When we launched our first range, it received a lot of appreciation. However the appreciation did not convert into enough sales. As a new entrepreneur, it was difficult to assess the situation. Several retail outlets were not ready to showcase the collection as they thought people would not trust such newness from a new kid on the block. I was proud of my first collection (and still am). However, I had to accept that it was not a commercial success and move on. I did not recover the money that had gone into the research, and development. Organizing funds to keep going on was a great challenge at this time.

I am not much of an extrovert and my PR skills are limited. Putting my brand out in the market and promoting it to the right audience was a huge challenge for me. However, I learnt that word of mouth can work wonders for a genuine product and that we can always get help or hire skills we lack.

Our work force mainly consists of people who are uneducated or have primary education. Learning to communicate, instill professional ethics and educating them about maintaining quality standards, are things I continue to strive to better and achieve with my workforce. 

Dealing with clients has also been a great learning. I have come across people who are humble and cordial, but that is not the case all the time.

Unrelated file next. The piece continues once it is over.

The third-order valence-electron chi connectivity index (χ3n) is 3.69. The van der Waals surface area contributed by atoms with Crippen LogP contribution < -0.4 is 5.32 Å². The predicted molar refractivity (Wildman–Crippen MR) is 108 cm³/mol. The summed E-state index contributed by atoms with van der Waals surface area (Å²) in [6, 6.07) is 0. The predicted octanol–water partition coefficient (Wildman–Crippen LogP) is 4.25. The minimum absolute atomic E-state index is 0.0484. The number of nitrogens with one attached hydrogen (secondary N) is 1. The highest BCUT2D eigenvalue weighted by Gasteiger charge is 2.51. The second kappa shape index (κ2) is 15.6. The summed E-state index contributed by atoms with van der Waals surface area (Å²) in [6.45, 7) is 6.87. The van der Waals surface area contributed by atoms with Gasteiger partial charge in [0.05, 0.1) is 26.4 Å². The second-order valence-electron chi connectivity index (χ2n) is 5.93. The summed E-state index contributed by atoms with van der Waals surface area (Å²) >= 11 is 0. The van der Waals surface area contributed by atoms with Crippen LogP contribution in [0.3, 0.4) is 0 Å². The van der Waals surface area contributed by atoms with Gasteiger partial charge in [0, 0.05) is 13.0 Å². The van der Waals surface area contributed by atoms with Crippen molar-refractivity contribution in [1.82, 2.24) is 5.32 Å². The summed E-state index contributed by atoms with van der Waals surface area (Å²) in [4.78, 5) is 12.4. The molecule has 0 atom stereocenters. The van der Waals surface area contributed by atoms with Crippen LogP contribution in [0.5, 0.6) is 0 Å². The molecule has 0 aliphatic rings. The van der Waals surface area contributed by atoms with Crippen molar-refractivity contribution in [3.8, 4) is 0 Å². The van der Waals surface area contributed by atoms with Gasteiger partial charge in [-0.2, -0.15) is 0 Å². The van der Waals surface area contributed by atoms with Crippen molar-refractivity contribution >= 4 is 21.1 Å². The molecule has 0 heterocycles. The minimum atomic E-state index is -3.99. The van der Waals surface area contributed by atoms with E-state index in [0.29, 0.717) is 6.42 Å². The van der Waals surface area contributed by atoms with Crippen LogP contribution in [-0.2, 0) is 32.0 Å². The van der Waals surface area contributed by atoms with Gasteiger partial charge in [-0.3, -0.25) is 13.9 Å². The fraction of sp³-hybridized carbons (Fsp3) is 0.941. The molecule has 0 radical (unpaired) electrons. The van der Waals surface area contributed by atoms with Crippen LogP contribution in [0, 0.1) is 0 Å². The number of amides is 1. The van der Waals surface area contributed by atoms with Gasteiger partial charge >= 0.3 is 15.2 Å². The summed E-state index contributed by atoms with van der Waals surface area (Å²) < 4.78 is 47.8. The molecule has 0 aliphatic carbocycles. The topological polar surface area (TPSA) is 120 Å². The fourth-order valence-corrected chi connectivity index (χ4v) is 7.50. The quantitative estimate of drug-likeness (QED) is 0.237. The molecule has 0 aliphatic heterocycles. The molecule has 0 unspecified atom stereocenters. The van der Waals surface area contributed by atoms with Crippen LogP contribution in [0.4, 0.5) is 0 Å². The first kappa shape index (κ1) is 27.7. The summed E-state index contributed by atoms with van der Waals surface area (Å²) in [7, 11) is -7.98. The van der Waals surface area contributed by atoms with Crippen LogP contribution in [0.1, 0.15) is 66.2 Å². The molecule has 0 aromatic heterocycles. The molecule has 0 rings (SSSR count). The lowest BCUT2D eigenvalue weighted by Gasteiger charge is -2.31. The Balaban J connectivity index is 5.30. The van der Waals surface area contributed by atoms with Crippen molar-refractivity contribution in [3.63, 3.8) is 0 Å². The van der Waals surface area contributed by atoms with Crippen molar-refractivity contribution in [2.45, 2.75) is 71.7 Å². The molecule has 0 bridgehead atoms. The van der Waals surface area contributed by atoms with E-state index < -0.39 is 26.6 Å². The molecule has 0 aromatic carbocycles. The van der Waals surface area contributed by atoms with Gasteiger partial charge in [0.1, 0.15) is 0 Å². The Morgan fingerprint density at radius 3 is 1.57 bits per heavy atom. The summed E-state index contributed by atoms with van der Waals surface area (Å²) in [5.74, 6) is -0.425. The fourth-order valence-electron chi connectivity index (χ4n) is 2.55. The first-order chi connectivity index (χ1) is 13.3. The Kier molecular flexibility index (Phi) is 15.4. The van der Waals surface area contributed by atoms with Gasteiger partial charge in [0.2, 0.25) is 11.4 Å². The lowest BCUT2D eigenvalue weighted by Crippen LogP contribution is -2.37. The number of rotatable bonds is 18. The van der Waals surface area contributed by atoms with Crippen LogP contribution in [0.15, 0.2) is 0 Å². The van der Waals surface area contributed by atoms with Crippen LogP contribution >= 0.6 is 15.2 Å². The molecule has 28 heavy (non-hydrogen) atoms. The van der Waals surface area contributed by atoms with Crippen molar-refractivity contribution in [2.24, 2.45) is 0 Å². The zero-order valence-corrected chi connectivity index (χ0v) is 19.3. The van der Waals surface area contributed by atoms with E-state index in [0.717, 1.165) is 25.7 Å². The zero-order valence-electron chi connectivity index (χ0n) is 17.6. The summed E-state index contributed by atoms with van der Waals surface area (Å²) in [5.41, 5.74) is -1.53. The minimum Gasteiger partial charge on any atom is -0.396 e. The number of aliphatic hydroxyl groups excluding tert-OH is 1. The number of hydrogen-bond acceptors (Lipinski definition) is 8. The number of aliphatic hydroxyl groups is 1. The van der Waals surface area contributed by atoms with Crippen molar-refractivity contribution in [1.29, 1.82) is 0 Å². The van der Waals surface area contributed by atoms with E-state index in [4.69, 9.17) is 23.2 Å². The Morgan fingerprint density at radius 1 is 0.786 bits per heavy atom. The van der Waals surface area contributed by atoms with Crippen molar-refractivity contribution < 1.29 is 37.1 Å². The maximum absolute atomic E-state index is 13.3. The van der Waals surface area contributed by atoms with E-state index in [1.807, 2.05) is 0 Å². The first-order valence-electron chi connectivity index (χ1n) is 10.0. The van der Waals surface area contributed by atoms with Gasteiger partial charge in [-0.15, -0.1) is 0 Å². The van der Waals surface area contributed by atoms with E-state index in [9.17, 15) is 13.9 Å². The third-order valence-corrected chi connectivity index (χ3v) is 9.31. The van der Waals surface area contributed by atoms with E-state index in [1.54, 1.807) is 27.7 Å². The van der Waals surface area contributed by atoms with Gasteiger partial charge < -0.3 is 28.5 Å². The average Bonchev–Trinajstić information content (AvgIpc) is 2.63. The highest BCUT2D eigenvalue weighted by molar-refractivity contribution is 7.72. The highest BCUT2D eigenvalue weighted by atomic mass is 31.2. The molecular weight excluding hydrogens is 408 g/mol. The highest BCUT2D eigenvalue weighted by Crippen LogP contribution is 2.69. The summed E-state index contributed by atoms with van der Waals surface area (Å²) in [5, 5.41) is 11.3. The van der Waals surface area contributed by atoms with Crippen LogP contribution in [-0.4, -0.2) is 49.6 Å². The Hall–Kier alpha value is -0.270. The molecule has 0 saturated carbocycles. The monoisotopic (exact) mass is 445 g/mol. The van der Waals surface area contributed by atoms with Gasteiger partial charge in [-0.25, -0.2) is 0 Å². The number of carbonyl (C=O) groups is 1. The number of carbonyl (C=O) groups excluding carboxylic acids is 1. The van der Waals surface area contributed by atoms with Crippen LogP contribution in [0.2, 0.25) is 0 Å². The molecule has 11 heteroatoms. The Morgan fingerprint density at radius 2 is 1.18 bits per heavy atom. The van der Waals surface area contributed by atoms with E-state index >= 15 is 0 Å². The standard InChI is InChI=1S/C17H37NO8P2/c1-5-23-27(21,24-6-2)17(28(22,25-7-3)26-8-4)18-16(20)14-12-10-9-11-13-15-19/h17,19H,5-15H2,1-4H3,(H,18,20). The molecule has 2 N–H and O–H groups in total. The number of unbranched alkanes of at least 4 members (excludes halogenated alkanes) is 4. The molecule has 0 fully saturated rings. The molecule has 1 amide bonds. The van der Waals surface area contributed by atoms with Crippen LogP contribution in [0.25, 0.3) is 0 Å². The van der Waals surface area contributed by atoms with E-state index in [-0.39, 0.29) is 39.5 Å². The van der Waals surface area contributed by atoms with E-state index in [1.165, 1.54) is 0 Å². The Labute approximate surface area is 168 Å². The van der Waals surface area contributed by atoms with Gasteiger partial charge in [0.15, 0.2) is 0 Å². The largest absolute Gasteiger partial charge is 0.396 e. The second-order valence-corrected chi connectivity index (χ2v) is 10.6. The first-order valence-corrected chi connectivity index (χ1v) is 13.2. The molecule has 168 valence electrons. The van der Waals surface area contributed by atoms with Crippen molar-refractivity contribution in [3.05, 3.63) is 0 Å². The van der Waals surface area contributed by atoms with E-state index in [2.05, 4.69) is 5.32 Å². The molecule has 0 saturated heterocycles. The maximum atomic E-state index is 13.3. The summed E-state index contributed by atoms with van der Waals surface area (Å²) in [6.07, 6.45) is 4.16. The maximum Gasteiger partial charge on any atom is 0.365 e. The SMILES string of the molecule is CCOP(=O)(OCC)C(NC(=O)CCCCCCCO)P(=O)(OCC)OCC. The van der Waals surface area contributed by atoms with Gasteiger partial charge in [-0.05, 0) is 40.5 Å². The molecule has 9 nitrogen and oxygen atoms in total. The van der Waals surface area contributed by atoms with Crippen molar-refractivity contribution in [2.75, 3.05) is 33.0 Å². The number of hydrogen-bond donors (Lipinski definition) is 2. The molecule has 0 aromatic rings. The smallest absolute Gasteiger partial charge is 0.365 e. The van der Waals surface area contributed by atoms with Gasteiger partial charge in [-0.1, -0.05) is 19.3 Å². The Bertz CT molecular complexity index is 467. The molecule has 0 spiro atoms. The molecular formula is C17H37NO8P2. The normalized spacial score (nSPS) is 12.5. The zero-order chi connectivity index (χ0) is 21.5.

I have seen failures and successes, have witnessed how the market changes, and am making mistakes and learning every single day.

The journey has been very humbling. I am transforming into a matured entrepreneur from an ambitious young professional every single day, but gladly the stubborn designer in me is still intact.


(Photo Credit: Pinterest)


What is your inspiration behind your work?

Different things inspire me at different junctures of my lives. When I started out, I wanted to offer my unique expression in clothing to the world. Then I wanted a sustainable brand. Today, I want to generate employment and better work opportunities for my staff. But what has not changed as a designer is the desire to always look for the purest non-influenced designs within me and realize it in the best possible way.

I am a non-conformist and a dreamer. I question things a lot. I can find beauty in the mundane. I strive to find meaning in everything. I design for the woman who is chic but snug, ambitious but warm, funny but poised, avant-garde but graceful.